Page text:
\"Tank Man\": The Picture That Almost Wasn\'t
In June 5, 1989, Beijing\'s Sean Alpha farmer was fed up with weeks of turmoil and desperately needed a glimmer of hope.
When it arrived in the form of a thin, unarmed man, the observer could not believe their eyes.
Waiting for the man\'s rebellion to allow him to be killed the photographers sneaked away from the government\'s findings, fixed their footage on the \"tank man\" and helped record a moment, this moment always defines the world\'s view of China\'s oppression all over the world.
Jeff Widener recalled that he was at the corner of the hotel\'s balcony, winding the camera on the bullet hole above his head, taking images that were widely regarded as the hallmark of the event.
Widener remembers that his famous photos have almost never happened.
\"I almost screwed up,\" he said . \"
Listen to him retelling his story and it is understandable if he does so.
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For Widener, his camera did save his life and concussion twice.
He was caught by a group of angry thugs who were bent on killing a soldier.
Instead, the leader of the group shouted \"your photos, your photos\" and urged him to record the violence, Widener said.
Widener is free from death and starts working.
There is a problem: his camera has been reset between taking pictures.
\"I saw a man on fire.
\"I looked at him and I couldn\'t take pictures,\" he said . \".
Finally, Widener is ready to capture the evidence of the bloody showdown, raise the camera, and then, \"Bang,\" he says, beating his palms together.
A stone rushed straight into his face and smashed his camera.
Dizzy due to the impact, Widener staggered for another day to shoot.
The next morning, the sun replaced the fiery explosion.
The Associated Press editor told him to return to Tiananmen Square, where Widener rode miles from the office to the Beijing Hotel, where he found the hall full of soldiers.
He buried his Nikon e2 in his denim jacket and found a Westerner and persuaded him to pretend they were friends so he could take pictures from the balcony overlooking Chang \'an avenue.
Twenty years later, Widener still didn\'t know who the man was, saying only that he was an American who taught English in China, called \"Kirk or Kurt \".
\"I hope he\'s still alive,\" said videnna, holding his drink gently during his recent visit to New York.
\"I owe him a beer, maybe two.
\"Once Widener was in the sixth of this man
He realized that he had no film.
Widener, who did not want to venture back into the soldiers, asked the man if he could look for a movie.
\"Give me anything,\" he told him . \".
A few hours later, the teacher brought a roll of Fuji 100 (
800 speed film usually used).
At about the same time, Widener noticed a line of tanks rolling towards the square, the latest message responsible for the communist regime sent out to the bleeding and beaten protesters.
He put the camera on and walked to the Chaoyang station.
When he tilted himself, he could point the camera to a corner to face the action, and Widener saw a man standing in front of the tank.
His first thought was: \"Damn, this guy is going to screw up my picture.
His next idea is that his Telephoto is on the bed 10 feet away.
He said, \"I\'m a gambler. I\'m going to gamble . \"
Widener aimed at the lens and his camera reset slowly again.
Soon after, the man was taken away from the street.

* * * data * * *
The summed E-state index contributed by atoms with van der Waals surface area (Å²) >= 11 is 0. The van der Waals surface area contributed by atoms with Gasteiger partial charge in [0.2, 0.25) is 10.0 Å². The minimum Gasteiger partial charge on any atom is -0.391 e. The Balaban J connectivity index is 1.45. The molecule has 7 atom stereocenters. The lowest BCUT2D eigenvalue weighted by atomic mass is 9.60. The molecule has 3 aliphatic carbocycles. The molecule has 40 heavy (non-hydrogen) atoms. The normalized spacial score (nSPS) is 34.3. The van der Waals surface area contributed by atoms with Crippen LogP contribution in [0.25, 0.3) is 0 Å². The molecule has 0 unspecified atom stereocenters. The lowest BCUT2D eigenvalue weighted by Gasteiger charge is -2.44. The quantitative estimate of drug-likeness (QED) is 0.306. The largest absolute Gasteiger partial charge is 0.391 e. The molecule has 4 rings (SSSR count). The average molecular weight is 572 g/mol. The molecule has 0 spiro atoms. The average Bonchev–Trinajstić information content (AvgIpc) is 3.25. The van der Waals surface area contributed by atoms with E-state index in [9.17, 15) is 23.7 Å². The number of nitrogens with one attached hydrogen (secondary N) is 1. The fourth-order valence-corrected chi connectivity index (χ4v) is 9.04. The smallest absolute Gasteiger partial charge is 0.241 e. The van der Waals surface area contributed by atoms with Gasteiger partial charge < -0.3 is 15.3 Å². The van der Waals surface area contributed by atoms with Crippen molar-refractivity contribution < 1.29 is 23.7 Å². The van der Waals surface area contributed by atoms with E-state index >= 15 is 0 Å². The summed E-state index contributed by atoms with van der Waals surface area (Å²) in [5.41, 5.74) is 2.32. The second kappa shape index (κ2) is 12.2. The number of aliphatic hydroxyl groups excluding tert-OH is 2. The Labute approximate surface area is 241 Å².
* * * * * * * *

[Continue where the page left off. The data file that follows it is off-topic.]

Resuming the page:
\"I only have three shots. One came out.
\"With his single-handedly, the teacher offered to return the film to the editors of videnna.
Kirk or Kurt put the roll in his underpants and left.
Widener stayed and rode his horse out for a cheeseburger and took care of his pounding head.
The next day, in a few photos of Tank Man, Widener appeared on the front page around the world.
\"Only my pictures have lights,\" he said . \".
In China, the image of \"tank man\" is still banned. (
Photos provided by Jeff Widener)
In 1989, just before the crackdown, Widener, left, was with Liu Chengcheng, a fellow AP photographer.
In his 40-year-old career, 52-year-old Widener was dubbed arrogant and hard-working, and the allegations did not seem to bother him.
He also wanted to know more than just his famous moments in Beijing. (
His website has the title \"outside Tiananmen Square\" on the main page. \"\"I\'m a die-
\"Hard photographers,\" he said.
The 1990 Pulitzer Prize finalist, who grew up outside Los Angeles, worked for a few years in the Associated Press\'s Southeast Asian photo editor, and his work took him to a remote corner of the world, it also provided ropes for the British royal family.
Widener has been working for Honolulu advertisers since 1997, a show he doesn\'t like but tries to create value by exploring the darkness on the island, for a book he described as \"the opposite of everyone\'s view of heaven\", less engaging pieces of life.
Widener said that although he admitted that his work was unsafe and was a lifelong victim of \"Charlie Brown\'s syndrome\", he had always known that he would take a famous picture.
Today, the picture of Tank Man, as a flash card of history, instantly reminds viewers of time, place and event.
\"I don\'t know how I will deal with the loss of image,\" he said . \".
\"It\'s really hard for me.
\"From time to time Widener will think of this brave man who is forever encapsulated in photos.
\"He\'s a very angry guy.
He has had enough . \"
He sometimes thinks he\'s a coward.
He escaped death when his subjects were slaughtered.
\"The photos we took put the protesters in danger,\" he said . \"
He hopes the dead will eventually approve of his work.
Their information came out.
He was killed when his subjects were slaughtered. \"The photos we took put the protesters in danger,\" he said . \" He hopes the dead will eventually recognize his work . \"